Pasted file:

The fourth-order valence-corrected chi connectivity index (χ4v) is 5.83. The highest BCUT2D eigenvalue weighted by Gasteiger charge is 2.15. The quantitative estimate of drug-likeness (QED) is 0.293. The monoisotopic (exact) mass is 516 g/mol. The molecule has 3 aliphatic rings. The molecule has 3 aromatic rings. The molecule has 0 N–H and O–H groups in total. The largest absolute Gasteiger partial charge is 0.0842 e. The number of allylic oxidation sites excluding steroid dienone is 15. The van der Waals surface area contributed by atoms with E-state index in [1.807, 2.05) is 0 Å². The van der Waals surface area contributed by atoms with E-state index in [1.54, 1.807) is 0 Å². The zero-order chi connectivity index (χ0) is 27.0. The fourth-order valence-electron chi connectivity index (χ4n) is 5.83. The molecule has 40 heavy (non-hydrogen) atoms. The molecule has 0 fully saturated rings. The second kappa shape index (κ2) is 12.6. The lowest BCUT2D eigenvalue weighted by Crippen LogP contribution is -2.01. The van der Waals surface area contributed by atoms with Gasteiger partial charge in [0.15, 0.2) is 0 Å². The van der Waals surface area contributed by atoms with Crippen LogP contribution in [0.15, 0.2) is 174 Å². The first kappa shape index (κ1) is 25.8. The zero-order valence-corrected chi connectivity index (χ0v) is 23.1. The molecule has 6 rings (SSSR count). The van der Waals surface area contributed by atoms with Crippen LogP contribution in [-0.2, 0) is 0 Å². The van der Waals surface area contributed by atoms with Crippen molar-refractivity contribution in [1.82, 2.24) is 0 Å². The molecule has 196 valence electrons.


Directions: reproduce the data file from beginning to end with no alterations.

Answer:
The fourth-order valence-corrected chi connectivity index (χ4v) is 5.83. The highest BCUT2D eigenvalue weighted by Gasteiger charge is 2.15. The quantitative estimate of drug-likeness (QED) is 0.293. The monoisotopic (exact) mass is 516 g/mol. The molecule has 3 aliphatic rings. The molecule has 3 aromatic rings. The molecule has 0 N–H and O–H groups in total. The largest absolute Gasteiger partial charge is 0.0842 e. The number of allylic oxidation sites excluding steroid dienone is 15. The van der Waals surface area contributed by atoms with E-state index in [1.807, 2.05) is 0 Å². The van der Waals surface area contributed by atoms with E-state index in [1.54, 1.807) is 0 Å². The zero-order chi connectivity index (χ0) is 27.0. The fourth-order valence-electron chi connectivity index (χ4n) is 5.83. The molecule has 40 heavy (non-hydrogen) atoms. The molecule has 0 fully saturated rings. The second kappa shape index (κ2) is 12.6. The lowest BCUT2D eigenvalue weighted by Crippen LogP contribution is -2.01. The van der Waals surface area contributed by atoms with Gasteiger partial charge in [0.15, 0.2) is 0 Å². The van der Waals surface area contributed by atoms with Crippen LogP contribution in [0.15, 0.2) is 174 Å². The first kappa shape index (κ1) is 25.8. The zero-order valence-corrected chi connectivity index (χ0v) is 23.1. The molecule has 6 rings (SSSR count). The van der Waals surface area contributed by atoms with Crippen LogP contribution in [-0.2, 0) is 0 Å². The van der Waals surface area contributed by atoms with Crippen molar-refractivity contribution in [1.82, 2.24) is 0 Å². The molecule has 196 valence electrons.